Tilesets

CARTO BigQuery Tiler is a module of the Spatial Extension for BigQuery that allows to process and visualize very large spatial datasets stored in BigQuery.

If you have small datasets in BigQuery (few megabytes), there are solutions such as BigQuery Geo Viz to visualize them; but if you have millions or even billions of rows, you will need a system to load them progressively on a map. CARTO BigQuery Tiler allows you to do that without having to move your data out of BigQuery.

How it works

The Tiler will process your data and create a complete tileset out of it. All the map tiles for the specified zoom range will be stored in a BigQuery table in MVT format. Each individual tile is a row in this table, with the tile coordinates and the encoded MVT stored in different columns:

Row z x y carto_partition data
1 16 45340 24576 3605 H4sIAAAAAAAA/5Py52JPdt3eyCLEwM (…)
2 16 45292 24576 3605 H4sIAAAAAAAA/5Py52JjLM0pEZLgWL (…)

Visualizing and publishing your tilesets is straight-forward with Map Viewer, a tool that we have integrated into your Dashboard and that will be available from Your Tilesets after activating the Spatial Extension from your CARTO account.

The integration of tilesets with custom web map applications is also possible with CARTO Maps API, which will connect to BigQuery using your connection’s Service Account credentials to fetch and serve the tiles in a standard format, so they can be used with any web-mapping library or desktop GIS application.

Learn how to create, visualize and share your first tileset by following the Tilesets guides.

Tileset types

CARTO BigQuery Tiler enables the creation of two types of tilesets through stored procedures: simple and aggregation tilesets. We recommend their use depending on the nature of the input data:

  1. tiler.CREATE_SIMPLE_TILESET

    • Use this procedure if you have a dataset with any geography type (point, line, or polygon) and you want to see it at an appropriate zoom level.
    • The geographies will be represented exactly as stored in BigQuery, which means that if they are too small to be visible at a certain zoom level they won’t be included in the tiles at that zoom level.
    • The values associated with each feature are the same as the ones available in the source dataset.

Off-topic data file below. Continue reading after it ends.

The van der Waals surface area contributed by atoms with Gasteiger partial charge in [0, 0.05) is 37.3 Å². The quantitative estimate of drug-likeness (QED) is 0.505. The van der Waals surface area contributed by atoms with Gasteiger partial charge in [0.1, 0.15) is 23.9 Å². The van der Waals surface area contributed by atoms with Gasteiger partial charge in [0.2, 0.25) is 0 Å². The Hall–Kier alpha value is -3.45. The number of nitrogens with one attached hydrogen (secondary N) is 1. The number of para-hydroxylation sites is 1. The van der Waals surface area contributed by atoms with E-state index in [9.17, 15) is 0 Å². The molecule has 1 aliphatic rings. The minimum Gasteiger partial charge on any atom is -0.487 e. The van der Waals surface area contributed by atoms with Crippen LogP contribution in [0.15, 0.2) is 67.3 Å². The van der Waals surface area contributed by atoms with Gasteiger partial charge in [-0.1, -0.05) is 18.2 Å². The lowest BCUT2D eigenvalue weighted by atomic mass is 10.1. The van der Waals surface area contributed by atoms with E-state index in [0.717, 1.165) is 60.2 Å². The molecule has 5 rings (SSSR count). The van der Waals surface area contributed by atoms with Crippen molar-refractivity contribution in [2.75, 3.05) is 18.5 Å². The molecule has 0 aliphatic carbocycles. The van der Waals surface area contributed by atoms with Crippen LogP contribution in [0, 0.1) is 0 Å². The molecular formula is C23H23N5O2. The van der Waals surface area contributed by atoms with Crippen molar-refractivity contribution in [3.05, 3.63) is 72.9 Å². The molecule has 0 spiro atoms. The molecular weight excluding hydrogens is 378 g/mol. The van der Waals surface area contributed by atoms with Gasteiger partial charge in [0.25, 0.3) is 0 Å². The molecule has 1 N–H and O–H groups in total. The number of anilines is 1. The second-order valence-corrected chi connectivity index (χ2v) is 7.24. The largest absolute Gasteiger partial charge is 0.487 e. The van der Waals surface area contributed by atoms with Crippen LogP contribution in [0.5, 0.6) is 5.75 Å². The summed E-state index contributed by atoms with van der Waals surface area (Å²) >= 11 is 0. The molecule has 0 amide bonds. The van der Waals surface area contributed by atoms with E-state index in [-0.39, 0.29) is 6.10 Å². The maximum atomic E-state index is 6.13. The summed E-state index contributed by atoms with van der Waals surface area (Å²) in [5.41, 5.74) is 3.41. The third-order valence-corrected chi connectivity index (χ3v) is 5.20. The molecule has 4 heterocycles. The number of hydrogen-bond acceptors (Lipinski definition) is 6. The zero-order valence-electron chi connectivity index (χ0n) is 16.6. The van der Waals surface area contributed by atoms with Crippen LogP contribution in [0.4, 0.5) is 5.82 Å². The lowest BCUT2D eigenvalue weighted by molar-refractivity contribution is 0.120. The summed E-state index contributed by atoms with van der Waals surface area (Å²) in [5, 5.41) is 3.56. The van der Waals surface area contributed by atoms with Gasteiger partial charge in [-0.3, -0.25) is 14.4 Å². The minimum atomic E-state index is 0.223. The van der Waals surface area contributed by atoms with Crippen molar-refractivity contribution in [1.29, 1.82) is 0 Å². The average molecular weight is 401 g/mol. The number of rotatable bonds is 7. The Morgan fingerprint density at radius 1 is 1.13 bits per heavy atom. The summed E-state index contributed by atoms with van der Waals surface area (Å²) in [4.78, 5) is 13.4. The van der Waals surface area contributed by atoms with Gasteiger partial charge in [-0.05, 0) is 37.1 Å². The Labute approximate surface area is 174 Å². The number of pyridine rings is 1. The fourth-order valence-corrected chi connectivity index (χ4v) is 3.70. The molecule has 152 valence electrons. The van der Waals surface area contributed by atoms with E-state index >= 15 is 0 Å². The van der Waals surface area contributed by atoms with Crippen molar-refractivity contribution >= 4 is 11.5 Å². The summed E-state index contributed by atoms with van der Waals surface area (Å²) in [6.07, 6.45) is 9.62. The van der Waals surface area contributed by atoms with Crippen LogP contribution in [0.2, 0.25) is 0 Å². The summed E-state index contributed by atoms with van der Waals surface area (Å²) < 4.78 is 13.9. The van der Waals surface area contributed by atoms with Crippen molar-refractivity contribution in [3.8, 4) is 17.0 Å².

2. tiler.CREATE_POINT_AGGREGATION_TILESET

    • Use this procedure if you have a point dataset (or anything that can be converted to points, such as polygon centroids) and you want to see it aggregated.
    • The points will be aggregated into cells. Each feature or cell represents all the points that fall under it, so the associated properties available for visualization are generated by aggregating the values in the source dataset.
    • Values of individual points are available using single_point_properties which will only be included when a cell includes only one point. Remember that you could also get similar values with the aggregated properties using functions like ANY_VALUE or FIRST_VALUE.

Take a look at the examples and the complete reference if you need help with the SQL query specifics.

Benefits

CARTO BigQuery Tilers is:

  • Convenient – It can be run directly as SQL commands in BigQuery. The data never leaves BigQuery so you won’t have to worry about security and additional ETLs.
  • Fast – CARTO BigQuery Tiler benefits from the massive scalability capabilities of BigQuery and can process hundreds of millions of rows in a few minutes.
  • Scalable – This solution works well for 1M points or 100B points.
  • Cost-effective – Since BigQuery separates storage from computing, the actual cost of hosting these tilesets is very low. Additionally, since the tiling process runs on-demand, you’ll only pay for that processing and you won’t need to have a cluster available 24/7. Finally, we have optimized how we serve the tiles, thanks to our partitioning algorithms.